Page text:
Topic Highlight
Copyright ©2007 Baishideng Publishing Group Co., Limited. All rights reserved.
World J Gastroenterol. Oct 7, 2007; 13(37): 4960-4966
Published online Oct 7, 2007. doi: 10.3748/wjg.v13.i37.4960
Effect of ethanol on pro-apoptotic mechanisms in polarized hepatic cells
Benita L McVicker, Dean J Tuma, Carol A Casey
Benita L McVicker, Dean J Tuma, Carol A Casey, Liver Study Unit, Department of Veterans Affairs Medical Center; and Departments of Internal Medicine and Biochemistry & Molecular Biology, University of Nebraska Medical Center, Omaha, NE 68105, United States
Author contributions: All authors contributed equally to the work.
Supported by the National Institute on Alcohol Abuse and Alcoholism and the Department of Veterans Affairs
Correspondence to: Benita L McVicker, PhD, Veterans Affairs Medical Center, Research Service (151), 4101 Woolworth Avenue, Omaha, NE 68105, United States.
Telephone: +1-402-3468800-3547 Fax: +1-402-4490604
Received: June 30, 2007
Revised: July 18, 2007
Accepted: July 26, 2007
Published online: October 7, 2007


Chronic ethanol consumption is associated with serious and potentially fatal alcohol-related liver injuries such as hepatomegaly, alcoholic hepatitis and cirrhosis. Moreover, it has been documented that the clinical progression of alcohol-induced liver damage may be associated with an increase in hepatocellular death that involves apoptotic mechanisms. Although much information has been learned about the clinical manifestations associated with alcohol-related diseases, the search continues for a better understanding of the molecular and/or cellular mechanisms by which ethanol exerts its deleterious effects such as the induction of pro-apoptotic mechanisms and related cell damaging events. As part of the effort to enhance our understanding of those particular cellular pathways and mechanisms associated with ethanol toxicity, researchers over the years have utilized a variety of model systems. Recently, work has come forth demonstrating the utility of a hybrid cell line (WIF-B) as a cell culture model system for the study of alcohol-associated alterations in hepatocellular mechanisms. Success with such emerging model systems could aid in the development of potential therapeutic treatments for the prevention of alcohol-induced apoptotic cell death that may ultimately serve as a significant target in delaying the onset and/or progression of clinical symptoms of alcohol-mediated liver disease. This review article summarizes the current understanding of ethanol-mediated modifications in cell survival and thus the promotion of pro-apoptotic events with emphasis on analyses made in various experimental model systems, particularly the more recently characterized WIF-B cell system.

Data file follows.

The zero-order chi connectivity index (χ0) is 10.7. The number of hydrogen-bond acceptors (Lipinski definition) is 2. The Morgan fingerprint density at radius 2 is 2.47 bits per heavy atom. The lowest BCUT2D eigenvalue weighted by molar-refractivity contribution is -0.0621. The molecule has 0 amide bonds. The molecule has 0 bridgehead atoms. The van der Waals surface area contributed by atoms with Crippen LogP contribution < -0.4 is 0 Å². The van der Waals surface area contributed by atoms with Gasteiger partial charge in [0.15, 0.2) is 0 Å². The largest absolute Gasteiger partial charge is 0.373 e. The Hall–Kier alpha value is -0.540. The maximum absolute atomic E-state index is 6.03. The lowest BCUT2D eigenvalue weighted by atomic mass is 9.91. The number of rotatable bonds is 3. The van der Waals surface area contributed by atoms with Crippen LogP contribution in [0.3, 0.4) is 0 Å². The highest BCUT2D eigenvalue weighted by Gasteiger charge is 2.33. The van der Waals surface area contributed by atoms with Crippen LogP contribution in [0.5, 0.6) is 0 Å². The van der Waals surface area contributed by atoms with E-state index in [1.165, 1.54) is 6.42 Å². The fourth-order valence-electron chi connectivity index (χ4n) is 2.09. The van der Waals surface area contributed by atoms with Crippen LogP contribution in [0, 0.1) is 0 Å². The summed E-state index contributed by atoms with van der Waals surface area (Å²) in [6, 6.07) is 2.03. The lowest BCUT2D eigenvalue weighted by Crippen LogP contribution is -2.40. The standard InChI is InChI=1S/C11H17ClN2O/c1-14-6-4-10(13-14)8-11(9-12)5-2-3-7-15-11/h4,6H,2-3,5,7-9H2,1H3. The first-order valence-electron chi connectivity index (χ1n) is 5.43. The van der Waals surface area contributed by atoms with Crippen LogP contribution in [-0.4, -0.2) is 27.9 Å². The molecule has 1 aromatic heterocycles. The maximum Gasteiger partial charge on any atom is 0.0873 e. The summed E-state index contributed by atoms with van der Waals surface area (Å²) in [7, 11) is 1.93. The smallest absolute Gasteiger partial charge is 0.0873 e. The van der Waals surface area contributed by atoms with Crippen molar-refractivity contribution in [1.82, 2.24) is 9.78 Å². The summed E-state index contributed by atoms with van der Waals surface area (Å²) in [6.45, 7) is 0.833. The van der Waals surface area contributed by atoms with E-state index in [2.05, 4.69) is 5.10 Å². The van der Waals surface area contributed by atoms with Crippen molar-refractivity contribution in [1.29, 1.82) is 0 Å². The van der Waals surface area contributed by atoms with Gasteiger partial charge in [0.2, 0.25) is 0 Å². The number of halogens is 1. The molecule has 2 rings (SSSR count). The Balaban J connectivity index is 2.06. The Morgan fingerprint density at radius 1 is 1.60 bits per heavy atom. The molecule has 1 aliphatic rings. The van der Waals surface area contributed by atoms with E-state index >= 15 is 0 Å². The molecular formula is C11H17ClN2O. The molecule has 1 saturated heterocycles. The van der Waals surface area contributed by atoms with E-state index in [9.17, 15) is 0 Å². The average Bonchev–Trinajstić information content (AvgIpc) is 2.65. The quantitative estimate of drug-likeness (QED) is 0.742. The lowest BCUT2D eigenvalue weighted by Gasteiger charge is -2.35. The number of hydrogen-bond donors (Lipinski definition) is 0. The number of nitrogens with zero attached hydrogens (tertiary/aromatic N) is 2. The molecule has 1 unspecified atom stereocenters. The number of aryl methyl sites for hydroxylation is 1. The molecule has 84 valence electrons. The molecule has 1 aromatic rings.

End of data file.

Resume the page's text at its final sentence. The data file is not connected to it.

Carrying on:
Key Words: Hepatoma hybrid cells, Ethanol, Apoptosis, Fas receptor, Caspase

Citation: McVicker BL, Tuma DJ, Casey CA. Effect of ethanol on pro-apoptotic mechanisms in polarized hepatic cells. World J Gastroenterol 2007; 13(37): 4960-4966

It has been well established that chronic ethanol consump-tion can lead to a variety of pathological consequences (ethanol-related liver injuries such as hepatomegaly, fatty liver, alcoholic hepatitis and cirrhosis)[1,2], yet the mechanism(s) by which ethanol causes hepatotoxicity requires further clarification. From several years of investigation, certain factors have been identified as having a role in ethanol-induced toxicity, such as changes in redox status (NAD+/NADH ratio), the accumulation of acetaldehyde (a product of ethanol oxidation), depletion of antioxidants such as glutathione, and the generation of reactive oxygen species (ROS)[3-8]. As a consequence, it has been demonstrated that amongst the various deleterious effects that can result from ethanol administration, it has been shown that alcohol-induced diseases are accompanied by morphological liver changes that include the increased production of apoptotic cells[9-11]. More specifically, it has been demonstrated that ethanol administration is linked to hepatocyte apoptosis[12-14] and that the number of apoptotic cells detected in the liver correlates with the development of ethanol-induced pathological liver injury[15].